The tribunal expressed the view that the claimant may have been disadvantaged by her responsibility for caring for her disabled children, but that this is not a protected characteristic. It commented that (unlike direct discrimination) there is no claim of indirect discrimination by association with disabled people.
Childcare disparity continues to exist despite societal changes
The EAT did not agree with the tribunal’s judgment. It made clear that the tribunal should have taken judicial notice of the childcare disparity and that there was no need for evidence to be presented on this point. The appeal judge commented that “many societal norms and expectations change over time, and what may have been apt for judicial notice some years ago may not be so now. However, that does not apply to the childcare disparity. Whilst things might have progressed somewhat in that men do now bear a greater proportion of child caring responsibilities than they did decades ago, the position is still far from equal.”
The EAT made clear that female claimants can only rely on the childcare disparity to show group disadvantage where it is relevant to the PCP; some working arrangements do not put women in general at a disadvantage because of childcare. It also made clear that claimants must actually plead the childcare disparity to put the tribunal and the respondent on notice of it, even though it is a matter of judicial notice.
The case has now been remitted to the tribunal to consider whether the requirement was justified when taking into account the needs of the employer and the impact on the claimant. It must also consider again whether the dismissal was unfair: if the tribunal finds that the requirement was indirectly discriminatory, it may also find that it was unfair to dismiss because of the refusal to accept the new terms.
Can a discriminatory requirement to work at weekends or unsociable hours be justified?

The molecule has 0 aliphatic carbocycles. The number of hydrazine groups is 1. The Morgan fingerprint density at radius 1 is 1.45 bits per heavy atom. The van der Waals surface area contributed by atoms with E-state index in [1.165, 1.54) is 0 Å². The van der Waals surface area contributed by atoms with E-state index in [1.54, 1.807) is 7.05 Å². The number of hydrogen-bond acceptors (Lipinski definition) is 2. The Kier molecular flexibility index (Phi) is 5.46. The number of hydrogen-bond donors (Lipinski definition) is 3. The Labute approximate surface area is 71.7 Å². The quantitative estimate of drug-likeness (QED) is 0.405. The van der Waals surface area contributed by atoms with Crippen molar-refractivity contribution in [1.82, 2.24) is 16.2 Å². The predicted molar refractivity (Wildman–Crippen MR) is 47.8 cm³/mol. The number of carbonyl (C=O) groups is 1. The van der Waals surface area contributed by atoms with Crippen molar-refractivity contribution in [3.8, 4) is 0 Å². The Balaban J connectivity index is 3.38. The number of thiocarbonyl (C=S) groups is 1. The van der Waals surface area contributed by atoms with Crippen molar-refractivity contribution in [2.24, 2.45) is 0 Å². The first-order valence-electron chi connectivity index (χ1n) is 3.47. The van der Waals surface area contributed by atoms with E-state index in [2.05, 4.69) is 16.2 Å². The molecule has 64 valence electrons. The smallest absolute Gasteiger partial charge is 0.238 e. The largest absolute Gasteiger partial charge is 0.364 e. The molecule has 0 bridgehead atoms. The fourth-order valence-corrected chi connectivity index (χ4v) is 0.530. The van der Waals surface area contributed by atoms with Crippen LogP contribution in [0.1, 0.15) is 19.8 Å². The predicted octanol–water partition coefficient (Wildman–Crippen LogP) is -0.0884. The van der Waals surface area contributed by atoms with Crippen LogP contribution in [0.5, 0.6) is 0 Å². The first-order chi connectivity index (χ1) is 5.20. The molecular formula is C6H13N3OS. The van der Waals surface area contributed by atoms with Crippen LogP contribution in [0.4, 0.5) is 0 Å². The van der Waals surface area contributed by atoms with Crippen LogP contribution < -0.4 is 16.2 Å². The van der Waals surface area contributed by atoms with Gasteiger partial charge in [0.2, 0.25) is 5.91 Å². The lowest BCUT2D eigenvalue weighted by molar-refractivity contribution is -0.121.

In some cases, yes.
In this case, the tribunal found that the requirement to work some weekends was justified as the employer was pursuing the legitimate aim of providing a safe and efficient service and the impact of the new working arrangements on the claimant’s team was proportionate to that aim. The EAT made clear that the tribunal should consider the impact on all community nurses at the trust and not only the claimant’s team. However, it is possible that, even after the tribunal takes into account the childcare disparity, it will not uphold Mrs Dobson’s indirect discrimination claim.
Employers considering the imposition of working arrangements which may disadvantage a particular group should ensure that they have given careful thought to and documented the business reasons for those arrangements. These might include the needs of service users, customers and commissioners, as well as financial and operational pressures on the organisation. They should also consider the impact on employees with protected characteristics and ensure that the requirements are necessary and proportionate to the aims of the organisation, including whether there are any other less discriminatory ways to achieve the same aim.
If you would like to discuss any aspect of this article further, please contact Alacoque Marvin or any of the employment team on 0113 244 6100.
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The information in this article is necessarily of a general nature. Specific advice should be sought for specific situations. If you have any queries or need any legal advice please feel free to contact Wrigleys Solicitors.